The renowned poet is deeply frustrated by the apparent silence by the writers’ body. He once played a prominent role in the affairs of the body 1980s when it was newly formed. ANA’s vibrancy in articulating national issues used to be a model for other civil societies. But of late, the writers’ body has significantly lost its voice in the marketplace of national discourse and has gradually fallen into obscurity. But like other concerned citizens, Osundare is worried; and fears that the association has sold out, a situation he views as having tragic consequences both for writers and the Nigerian polity.
In an earlier conversation, where he examined some of the problems plaguing the country, Osundare had expressed his frustration thus, “The bombings all over the place, Boko Haram, the problems in the Niger Delta; for goodness sake, ANA’s voice should be heard. Ken Saro-Wiwa was a former president of ANA apart from being a great writer himself. I understand there is going to be a conference in his name. That is good. ANA should be more interested and should be more vociferous about what is happening in the Niger Delta; what is happening in the North; what is happening to this country.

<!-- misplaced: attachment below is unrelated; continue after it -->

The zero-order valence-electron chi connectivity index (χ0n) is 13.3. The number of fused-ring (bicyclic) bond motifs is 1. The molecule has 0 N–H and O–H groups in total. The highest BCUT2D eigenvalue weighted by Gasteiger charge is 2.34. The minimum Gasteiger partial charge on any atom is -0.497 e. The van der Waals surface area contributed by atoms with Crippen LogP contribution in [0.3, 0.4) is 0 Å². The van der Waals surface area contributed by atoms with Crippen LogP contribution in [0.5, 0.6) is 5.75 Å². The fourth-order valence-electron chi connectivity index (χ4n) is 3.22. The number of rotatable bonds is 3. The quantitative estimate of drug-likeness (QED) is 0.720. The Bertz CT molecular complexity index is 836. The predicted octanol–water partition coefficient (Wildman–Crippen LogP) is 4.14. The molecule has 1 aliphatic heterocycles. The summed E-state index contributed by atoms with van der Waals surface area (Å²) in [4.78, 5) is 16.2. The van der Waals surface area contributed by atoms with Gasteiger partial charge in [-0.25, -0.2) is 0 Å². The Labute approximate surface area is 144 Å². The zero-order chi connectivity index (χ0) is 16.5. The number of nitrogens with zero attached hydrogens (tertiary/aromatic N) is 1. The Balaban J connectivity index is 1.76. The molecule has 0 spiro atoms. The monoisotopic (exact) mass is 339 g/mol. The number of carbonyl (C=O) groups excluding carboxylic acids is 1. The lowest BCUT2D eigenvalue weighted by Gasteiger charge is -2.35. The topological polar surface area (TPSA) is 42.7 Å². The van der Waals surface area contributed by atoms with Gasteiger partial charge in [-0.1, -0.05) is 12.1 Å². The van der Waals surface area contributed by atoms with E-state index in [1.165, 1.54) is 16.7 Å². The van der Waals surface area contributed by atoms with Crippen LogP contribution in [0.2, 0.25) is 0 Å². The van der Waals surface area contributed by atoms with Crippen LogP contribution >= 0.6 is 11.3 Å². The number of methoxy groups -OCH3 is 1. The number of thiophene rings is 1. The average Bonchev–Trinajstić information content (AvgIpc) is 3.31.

“Innocent Youths Corp members were murdered in cold blood not long ago. An association of writers should say something about this. Nobody needs to tell us; our pen commits us, and it commits us seriously. I must say that in terms of gatherings and so on, well, it’s good. But ANA should not be an association of annual convention only. Writing is what we do virtually every minute of the day. Even when we are not putting pen to paper, we’re doing writing in our heads.
“I think the values that we cherish, the values that we think our country should cherish, the rights that human beings should cherish, should all be on the front plate of ANA. At the moment, I don’t hear the voice of ANA. I hear the voice of Nigeria Bar Association (NBA); I hear the voice of Nigerian Labour Congress (NLC), and even women organisations and so on.
“And, of course Association Senior Staff Unions of Universities (ASUU), has remained so relevant in this country not because it’s an association of teachers agitating for higher salaries for its members but by talking about the polity itself. I still consider myself a member of ASUU. I remember how we used to write our communiqués. It was 50-50– 50 per cent dealt with ASUU issues while the remaining 50 dealt with the state of the nation. ANA has not been talking about the state of the nation at all.
“If there were no country, there would be no ANA; if there is no peace in this country, we’ll not be able to write and write well. ANA needs to go back to being the conscience of the writer and the nation”.